Last updated: 09:23 / Wednesday, 15 April 2015
Fiduciary Standards

The U.S. Department of Labor Will Require Retirement Advisors to Put Their Clients' Best Interests Before Their Own Profits

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The U.S. Department of Labor Will Require Retirement Advisors to Put Their Clients' Best Interests Before Their Own Profits
  • These conflicts of interest result in annual losses of about 1 percentage point for affected investors — or about $17 billion per year in total
  • Retirement advisors –including brokers, registered investment advisors, bankers, insurance agents and lawyers among others- will be required to put their clients' best interests before their own profits.

The U.S. Department of Labor has released a proposed rule that will protect 401(k) and IRA investors by mitigating the effect of conflicts of interest in the retirement investment marketplace. A White House Council of Economic Advisors analysis found that these conflicts of interest result in annual losses of about 1 percentage point for affected investors — or about $17 billion per year in total.

Retirement advisors–including brokers, registered investment advisors (RIAs), bankers, insurance agents and lawyers among others- will be required to put their clients' best interests before their own profits. Those who wish to receive payments from companies selling products they recommend and forms of compensation that create conflicts of interest will need to rely on one of several proposed prohibited transaction exemptions.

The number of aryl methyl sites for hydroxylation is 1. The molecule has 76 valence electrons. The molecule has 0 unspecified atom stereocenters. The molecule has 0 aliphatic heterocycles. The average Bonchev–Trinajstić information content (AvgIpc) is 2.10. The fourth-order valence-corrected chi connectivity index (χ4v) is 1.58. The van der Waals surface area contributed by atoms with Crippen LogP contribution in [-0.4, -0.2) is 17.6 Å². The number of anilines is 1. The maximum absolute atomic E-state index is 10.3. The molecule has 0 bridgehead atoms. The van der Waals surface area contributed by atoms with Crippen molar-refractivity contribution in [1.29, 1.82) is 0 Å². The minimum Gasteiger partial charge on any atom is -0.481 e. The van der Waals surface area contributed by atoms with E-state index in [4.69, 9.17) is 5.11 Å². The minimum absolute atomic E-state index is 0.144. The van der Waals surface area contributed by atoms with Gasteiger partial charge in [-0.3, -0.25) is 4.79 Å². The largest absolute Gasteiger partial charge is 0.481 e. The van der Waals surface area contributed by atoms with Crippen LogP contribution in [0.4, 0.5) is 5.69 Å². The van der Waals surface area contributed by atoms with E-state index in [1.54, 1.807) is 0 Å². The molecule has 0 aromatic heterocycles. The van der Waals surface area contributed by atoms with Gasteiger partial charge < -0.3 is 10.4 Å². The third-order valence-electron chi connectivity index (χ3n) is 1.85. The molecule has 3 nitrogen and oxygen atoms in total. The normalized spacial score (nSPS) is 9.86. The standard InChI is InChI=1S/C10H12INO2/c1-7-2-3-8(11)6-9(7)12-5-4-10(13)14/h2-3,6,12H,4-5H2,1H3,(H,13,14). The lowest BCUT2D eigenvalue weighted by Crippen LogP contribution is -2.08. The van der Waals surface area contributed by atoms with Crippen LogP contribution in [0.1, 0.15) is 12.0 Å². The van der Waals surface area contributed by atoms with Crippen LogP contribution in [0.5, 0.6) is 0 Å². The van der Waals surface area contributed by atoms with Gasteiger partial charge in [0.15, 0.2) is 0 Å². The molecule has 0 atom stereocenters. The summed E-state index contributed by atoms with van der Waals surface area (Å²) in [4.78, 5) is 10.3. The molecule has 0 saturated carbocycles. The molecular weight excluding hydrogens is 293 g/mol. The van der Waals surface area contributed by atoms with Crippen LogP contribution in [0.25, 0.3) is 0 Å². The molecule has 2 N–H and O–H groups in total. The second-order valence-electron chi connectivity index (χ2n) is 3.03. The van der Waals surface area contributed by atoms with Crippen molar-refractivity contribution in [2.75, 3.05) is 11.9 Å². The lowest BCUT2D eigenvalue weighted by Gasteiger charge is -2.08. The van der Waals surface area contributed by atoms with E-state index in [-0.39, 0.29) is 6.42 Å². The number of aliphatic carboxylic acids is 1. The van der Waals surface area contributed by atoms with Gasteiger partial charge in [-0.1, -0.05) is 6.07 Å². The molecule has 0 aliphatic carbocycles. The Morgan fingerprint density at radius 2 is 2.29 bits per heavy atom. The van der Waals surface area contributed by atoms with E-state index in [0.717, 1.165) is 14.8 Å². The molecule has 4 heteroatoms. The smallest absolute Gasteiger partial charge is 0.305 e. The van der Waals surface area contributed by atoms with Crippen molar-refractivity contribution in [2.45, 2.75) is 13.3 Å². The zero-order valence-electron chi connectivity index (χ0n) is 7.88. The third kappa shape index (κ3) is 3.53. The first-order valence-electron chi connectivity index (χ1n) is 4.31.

"This boils down to a very simple concept: if someone is paid to give you retirement investment advice, that person should be working in your best interest," said Secretary of Labor Thomas E. Perez. "As commonsense as this may be, laws to protect consumers and ensure that financial advisors are giving the best advice in a complex market have not kept pace. Our proposed rule would change that. Under the proposed rule, retirement advisors can be paid in various ways, as long as they are willing to put their customers' best interest first."

The proposal would expand the number of persons who are subject to fiduciary best interest standards when they provide retirement investment advice and would require enter into a contract with their customers in which they commit to fundamental standards of impartial conduct. These include giving advice that is in the customer's best interest and making truthful statements about investments and their compensation.

The landscape has dramatically changed in the last 40 years. The share of working Americans covered by traditional pension plans— which offer a guaranteed income stream in retirement— has fallen sharply. Today, most workers participating in a retirement plan at work are covered by a defined contribution plan, such as a 401(k). Importantly, the income available in retirement from a defined contribution plan depends on both the amount initially saved and the return on those savings. Collectively, more than 40 million American families have savings of more than $7 trillion in Individual Retirement Accounts (IRAs). More than 75 million families have an employer-based retirement plan; own an IRA, or both.

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